Francine said, “It’s great to be working with Wide Sky Design. The variety of projects they work on is fascinating and I’m looking forward to helping them shout about it.”
Interpretation project teams can take many forms and we find ourselves working closely with many different professionals from designers to fit-out companies, architects to electrical contractors, and content creators to academic specialists, as well as the client, of course.
Whatever the team make-up, we find our structured approach to project management goes down well. We understand the critical path of a project which supports the fit-out company and minimises any chance of delays.
It helps us all when we can be involved from the start, demystifying the technology we’ll be using so that hardware can be specified to suit the software that will be running on it and so that any exhibitions structures can be designed and built to accommodate the interactive elements without problems. Something as simple as laying out cables can run smoothly or cause last minute snags and delays and an upfront understanding of what is required makes sure it’s the former – certainly our preference.
Generating secondary spend is an on-going concern for most visitor attractions. It is, after all, an essential part of ensuring your attraction is a sustainable one.
We enjoyed developing a photo system for The World of Beatrix Potter at Bowness-on-Windermere in the Lake District. A visit to Mr McGregor’s Potting Shed gives visitors the chance for a photo opportunity. They can choose for their photo to be incorporated into a selection of cute-as-a-button scenes with Mrs Tiggywinkle, Peter Rabbit or Jemima Puddleduck and have their personalised photo printed on their choice of souvenir items. It’s a great way to provide a richer family memory of the visit and to create some of that valuable secondary spend.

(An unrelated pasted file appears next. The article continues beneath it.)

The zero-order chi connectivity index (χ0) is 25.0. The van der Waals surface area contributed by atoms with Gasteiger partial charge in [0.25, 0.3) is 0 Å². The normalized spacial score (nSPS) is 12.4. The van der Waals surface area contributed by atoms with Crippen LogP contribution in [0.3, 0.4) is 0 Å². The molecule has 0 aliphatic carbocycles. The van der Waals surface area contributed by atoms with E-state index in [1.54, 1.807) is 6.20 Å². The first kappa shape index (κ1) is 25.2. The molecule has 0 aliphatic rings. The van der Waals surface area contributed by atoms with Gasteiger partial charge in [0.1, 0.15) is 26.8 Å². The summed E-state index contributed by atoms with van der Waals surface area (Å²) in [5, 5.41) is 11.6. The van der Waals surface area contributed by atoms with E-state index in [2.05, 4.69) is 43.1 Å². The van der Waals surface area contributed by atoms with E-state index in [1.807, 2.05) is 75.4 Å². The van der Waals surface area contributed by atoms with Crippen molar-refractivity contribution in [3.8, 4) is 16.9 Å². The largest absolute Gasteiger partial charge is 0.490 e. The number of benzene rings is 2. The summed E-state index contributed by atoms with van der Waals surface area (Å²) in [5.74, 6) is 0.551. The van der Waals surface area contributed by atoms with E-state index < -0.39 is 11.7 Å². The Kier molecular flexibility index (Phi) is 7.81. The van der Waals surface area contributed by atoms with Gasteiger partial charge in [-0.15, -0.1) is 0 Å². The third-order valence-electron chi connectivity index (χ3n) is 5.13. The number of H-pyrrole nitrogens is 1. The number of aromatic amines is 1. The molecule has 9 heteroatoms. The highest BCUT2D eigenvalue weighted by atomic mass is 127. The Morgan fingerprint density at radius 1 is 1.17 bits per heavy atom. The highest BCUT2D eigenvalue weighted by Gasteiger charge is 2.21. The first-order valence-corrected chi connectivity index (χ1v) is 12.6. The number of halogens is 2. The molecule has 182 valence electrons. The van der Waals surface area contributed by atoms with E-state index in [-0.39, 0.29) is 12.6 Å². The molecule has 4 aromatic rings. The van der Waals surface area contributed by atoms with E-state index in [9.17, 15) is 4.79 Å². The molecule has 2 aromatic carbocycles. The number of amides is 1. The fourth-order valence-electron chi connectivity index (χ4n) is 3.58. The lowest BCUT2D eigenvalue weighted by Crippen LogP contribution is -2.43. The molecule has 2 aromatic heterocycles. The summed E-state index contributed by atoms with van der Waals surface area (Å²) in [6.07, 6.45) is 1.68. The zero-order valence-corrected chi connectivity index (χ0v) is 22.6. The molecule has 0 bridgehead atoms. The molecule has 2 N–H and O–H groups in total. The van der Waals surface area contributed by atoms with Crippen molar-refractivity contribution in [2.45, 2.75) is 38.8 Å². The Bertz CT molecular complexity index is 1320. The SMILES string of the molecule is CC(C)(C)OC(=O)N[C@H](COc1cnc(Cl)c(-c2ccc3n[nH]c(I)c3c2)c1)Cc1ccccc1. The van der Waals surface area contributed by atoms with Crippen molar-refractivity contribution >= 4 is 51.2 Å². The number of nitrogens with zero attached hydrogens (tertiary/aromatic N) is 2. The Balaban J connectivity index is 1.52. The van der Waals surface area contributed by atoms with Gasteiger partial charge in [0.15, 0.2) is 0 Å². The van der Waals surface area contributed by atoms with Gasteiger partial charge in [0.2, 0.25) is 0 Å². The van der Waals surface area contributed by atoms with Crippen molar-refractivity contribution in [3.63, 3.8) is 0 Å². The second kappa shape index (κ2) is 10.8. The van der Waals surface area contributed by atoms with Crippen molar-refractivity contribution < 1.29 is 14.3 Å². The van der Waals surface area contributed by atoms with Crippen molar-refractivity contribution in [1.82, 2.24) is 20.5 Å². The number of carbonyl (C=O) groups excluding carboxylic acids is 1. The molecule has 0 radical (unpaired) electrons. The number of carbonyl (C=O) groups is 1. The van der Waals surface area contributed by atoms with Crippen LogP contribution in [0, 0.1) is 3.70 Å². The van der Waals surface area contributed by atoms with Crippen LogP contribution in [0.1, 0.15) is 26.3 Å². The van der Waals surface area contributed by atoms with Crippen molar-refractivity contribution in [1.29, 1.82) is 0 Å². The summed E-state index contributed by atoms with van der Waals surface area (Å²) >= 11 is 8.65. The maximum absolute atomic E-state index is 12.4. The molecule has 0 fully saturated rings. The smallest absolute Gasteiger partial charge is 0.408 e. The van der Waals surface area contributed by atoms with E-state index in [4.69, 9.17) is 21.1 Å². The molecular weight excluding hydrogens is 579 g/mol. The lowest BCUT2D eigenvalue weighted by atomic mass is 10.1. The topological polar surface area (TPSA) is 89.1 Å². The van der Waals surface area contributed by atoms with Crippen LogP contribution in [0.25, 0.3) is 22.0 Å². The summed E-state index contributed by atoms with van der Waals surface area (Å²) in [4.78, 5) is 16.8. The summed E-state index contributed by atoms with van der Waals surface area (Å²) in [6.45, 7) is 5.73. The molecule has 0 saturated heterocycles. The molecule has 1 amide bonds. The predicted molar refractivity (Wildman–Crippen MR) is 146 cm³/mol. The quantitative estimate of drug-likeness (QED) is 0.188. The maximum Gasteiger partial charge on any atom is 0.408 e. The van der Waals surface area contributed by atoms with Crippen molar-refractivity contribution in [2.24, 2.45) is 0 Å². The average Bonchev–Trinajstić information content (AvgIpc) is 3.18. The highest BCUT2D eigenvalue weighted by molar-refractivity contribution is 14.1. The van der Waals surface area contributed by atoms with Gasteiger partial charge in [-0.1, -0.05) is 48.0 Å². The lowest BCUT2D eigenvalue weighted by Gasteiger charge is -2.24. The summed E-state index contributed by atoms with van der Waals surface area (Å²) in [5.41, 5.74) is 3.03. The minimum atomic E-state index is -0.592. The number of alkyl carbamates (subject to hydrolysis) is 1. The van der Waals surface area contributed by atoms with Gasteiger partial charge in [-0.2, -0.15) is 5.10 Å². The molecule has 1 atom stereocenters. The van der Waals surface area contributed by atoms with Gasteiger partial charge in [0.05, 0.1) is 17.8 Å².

We worked closely with the electrical, fit-out and theming teams to make sure everything fitted together and worked smoothly. The components are easy to remove and replace to ensure ease of operation and maintenance – and minimum downtime for this revenue-generating system.
It’s the nature of many heritage attractions to be off the beaten track, celebrating our natural world and the industrial heritage that grew from it. That’s all part of their appeal. But when technical disaster strikes, a remote location needs support that can operate remotely to get them back up and running as soon as possible.
Copper Kingdom, based on Anglesey, takes good care of its technology, decommissioning it over the winter months to keep it safe but even the best of care can’t stop the occasional problem cropping up. So, when one of their computers developed a fault, it could have brought their eight interactive exhibits to a halt.
Just as well, then, that we had talked to them about a support package that meant they had a spare computer on site which we were able to configure from our office, 130 miles away. They were up and running again in no time and could send the broken computer back to us to be repaired. All part of the service.
Read our case study on The Copper Kingdom…